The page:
The interesting thing to remember is that Stockdale's sterling qualifications earned him a chance at high office, but they were not the deciding factor. He had to demonstrate in person to voters that he was qualified and convince them they would be making the right choice if they relied on him and his running-mate.

We might think of the debates as a sort of national public job interview. That idea suggests to me that any job applicant who thinks a resume alone, without benefit of a convincing oral presentation, will secure a corporate position is apt to be looking for work for quite some time.

Everyone Remembers a Great Speaker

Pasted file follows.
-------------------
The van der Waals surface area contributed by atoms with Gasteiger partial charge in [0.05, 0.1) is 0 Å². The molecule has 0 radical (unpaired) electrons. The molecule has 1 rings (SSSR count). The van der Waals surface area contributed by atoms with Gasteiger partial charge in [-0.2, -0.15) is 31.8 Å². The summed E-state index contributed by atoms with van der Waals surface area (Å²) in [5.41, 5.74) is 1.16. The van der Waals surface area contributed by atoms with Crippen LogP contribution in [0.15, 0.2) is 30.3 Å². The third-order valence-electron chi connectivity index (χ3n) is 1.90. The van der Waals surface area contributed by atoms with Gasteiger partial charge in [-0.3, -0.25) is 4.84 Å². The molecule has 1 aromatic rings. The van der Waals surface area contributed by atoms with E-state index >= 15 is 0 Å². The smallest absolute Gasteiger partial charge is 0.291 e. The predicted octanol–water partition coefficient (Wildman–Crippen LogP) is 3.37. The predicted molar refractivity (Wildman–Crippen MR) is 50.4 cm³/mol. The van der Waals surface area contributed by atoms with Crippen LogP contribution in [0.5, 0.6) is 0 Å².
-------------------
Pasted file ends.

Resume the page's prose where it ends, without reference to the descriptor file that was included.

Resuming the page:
Everybody loves to hear great speakers. What is more important is that we remember them. When we think of great presenters we think of Dr. Martin Luther King Jr., John F. Kennedy, and Ronald Reagan—all were considered great speakers and communicators. When they spoke they used no visual aids, no handouts, no brochures. They were just individual men standing before thousands of people and able to move the masses on what often were perceived as unpopular issues. But they did it—how? Through the art of the delivery. You always remember the great speaker, even if the individual is not such an admirable person. Take Stalin, for example. Or even two-term president Bill Clinton. In all honesty, if Clinton had had the public speaking skills of Stockdale when he was going through his problems with Monica Lewinsky, does anyone really think he would have survived his second term?